Who was Bernard Herrmann? Well, he was one of the top men in Hollywood for a very long time, a man whose work you’re probably familiar with. See, Herrmann was a composer. He did the scores for so many classic films that it simply boggles the mind. Citizen Kane, The Day the Earth Stood Still, Vertigo, North by Northwest, Taxi Driver. That theme for “The Twilight Zone” you whistle when things get strange? Bernard Herrmann.

Every time you take a shower in an out-of-the-way motel on some lonely road trip and you worry about the creepy night manager, why, you’re thinking of Herrmann’s Psycho theme. The guy was trusted to make the music for the films of Orson Welles, Alfred Hitchcock, Francois Truffaut, and Martin Scorsese, big pictures with deep meanings, and he could create a rip-roaring number for a Ray Harryhousen flick or a cheap slasher. Look at Twisted Nerve, totally forgotten today were it not for the fact that Herrmann’s creepy whistling tune was borrowed by Quentin Tarantino (the man knows good music) for the theme of Elle Driver, the maniacal nurse played by Daryl Hannah, in Kill Bill. He even worked in radio, providing incidental music to scare the masses in Welles’ “War of the Worlds.” The man got around.

I’m not a music critic, but I will say that Herrmann’s scores blow my easily blowable mind. The theme from Twisted Nerve is a case in point: though I disliked Kill Bill, and thought much of the music in that movie was grating, that creepy whistle made Daryl Hannah a menacing creature even if her own performance failed miserably. I can only imagine the producer of Nerve crowing to anyone who could listen: “I got Bernard Herrmann!”

He was the son of Russian Jews, immigrants who came to this country seeking a better life, as the old saw goes. His father was an optometrist who encouraged the boy’s love of music. He attended Julliard and palled around with Aaron Copeland and eventually ended up at CBS, where he met Orson Welles. Welles is perceived as a raging egotist, which is true, but he was also a tireless champion of the artists who orbited his little world. Herrmann scored a number of Mercury Theater productions before landing the gig scoring Citizen Kane.

His stature in Hollywood grew and grew and grew. He did work at 20th Century Fox and then began a rich collaboration with Alfred Hitchcock. Vertigo is my favorite of all his works, an amazing package that communicates the psychological upheaval of Scottie Ferguson in perfect synchronization with the images. It’s a great piece to listen to, in its entirety, like you would a Beethoven symphony. As a score, it is perfect. Consider the dream sequence, with the disembodied head of Jimmy Stewart amidst those swirling colors–it wouldn’t work at all without Herrmann’s rich music. I can barely articulate my affection for this score (as I said, I’m no music critic), except to say that the first time I saw the movie I was as impressed by the whole package: Hitchcock’s sure direction, the performances of Stewart, Kim Novak, and Barbara Bel Geddes, the script, and Bernard Herrmann. I was but a teenager but I remember thinking “there’s more than John Williams out there.”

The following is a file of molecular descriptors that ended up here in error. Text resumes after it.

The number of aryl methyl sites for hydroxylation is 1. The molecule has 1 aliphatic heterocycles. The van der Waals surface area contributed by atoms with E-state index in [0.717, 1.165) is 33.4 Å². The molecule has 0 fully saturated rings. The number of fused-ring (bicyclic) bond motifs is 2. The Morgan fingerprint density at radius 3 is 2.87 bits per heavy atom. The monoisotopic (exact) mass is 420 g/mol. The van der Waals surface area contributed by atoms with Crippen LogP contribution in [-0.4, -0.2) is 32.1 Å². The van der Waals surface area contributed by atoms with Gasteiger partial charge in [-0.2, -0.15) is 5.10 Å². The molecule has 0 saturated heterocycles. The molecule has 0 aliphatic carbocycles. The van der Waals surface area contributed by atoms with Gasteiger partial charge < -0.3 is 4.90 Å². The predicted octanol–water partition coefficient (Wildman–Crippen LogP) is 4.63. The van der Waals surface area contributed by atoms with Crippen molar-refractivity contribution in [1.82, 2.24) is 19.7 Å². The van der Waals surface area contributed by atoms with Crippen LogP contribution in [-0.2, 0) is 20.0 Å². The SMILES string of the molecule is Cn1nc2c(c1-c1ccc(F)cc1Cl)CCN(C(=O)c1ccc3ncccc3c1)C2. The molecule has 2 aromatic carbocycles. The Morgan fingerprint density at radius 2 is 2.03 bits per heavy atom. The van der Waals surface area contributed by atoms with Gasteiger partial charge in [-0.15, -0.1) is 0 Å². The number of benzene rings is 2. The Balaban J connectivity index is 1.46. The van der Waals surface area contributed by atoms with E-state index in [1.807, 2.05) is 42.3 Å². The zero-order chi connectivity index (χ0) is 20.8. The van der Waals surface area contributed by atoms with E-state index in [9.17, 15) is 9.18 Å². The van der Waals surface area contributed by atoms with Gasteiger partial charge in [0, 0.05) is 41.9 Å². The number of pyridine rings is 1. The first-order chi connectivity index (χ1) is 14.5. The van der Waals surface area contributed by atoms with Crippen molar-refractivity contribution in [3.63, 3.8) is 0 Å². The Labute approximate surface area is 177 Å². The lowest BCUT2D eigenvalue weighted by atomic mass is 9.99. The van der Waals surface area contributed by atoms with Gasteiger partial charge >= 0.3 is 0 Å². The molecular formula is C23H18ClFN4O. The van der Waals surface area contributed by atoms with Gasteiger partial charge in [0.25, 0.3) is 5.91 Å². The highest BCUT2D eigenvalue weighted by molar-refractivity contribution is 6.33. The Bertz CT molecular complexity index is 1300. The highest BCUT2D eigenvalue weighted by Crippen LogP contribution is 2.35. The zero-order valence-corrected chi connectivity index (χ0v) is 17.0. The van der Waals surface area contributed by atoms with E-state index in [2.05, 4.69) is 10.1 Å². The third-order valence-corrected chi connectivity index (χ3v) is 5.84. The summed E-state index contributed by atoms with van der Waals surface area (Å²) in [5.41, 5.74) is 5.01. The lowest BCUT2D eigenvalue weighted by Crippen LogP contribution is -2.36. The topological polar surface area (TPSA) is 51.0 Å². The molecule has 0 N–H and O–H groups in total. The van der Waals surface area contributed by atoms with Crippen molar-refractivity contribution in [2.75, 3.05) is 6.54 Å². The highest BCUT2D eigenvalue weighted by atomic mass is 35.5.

Herrmann was a notoriously difficult personality. There’s lots of stories about his brooding, his loathing of directors who didn’t understand music, and he could rage if he wasn’t given a big enough budget. Sometimes, this worked in his favor. Supposedly he ignored Hitchcock’s desire not to have any music in the famous shower scene in Psycho–Herrmann wrote the score and presented it to Hitch. That score and that scene are perhaps the most iconic moment in any horror film in history.

But Herrmann must have relented at times, at least budget-wise–again, that Twisted Nerve score must have been done on the cheap, as it’s an ultra-low-budget picture. He was a composer who sought the best, put his people through the wringer, and then made even crappy movies into something better. All because of the music.

Bernard Herrimann was born June 29, 1911 and died December 24, 1975.

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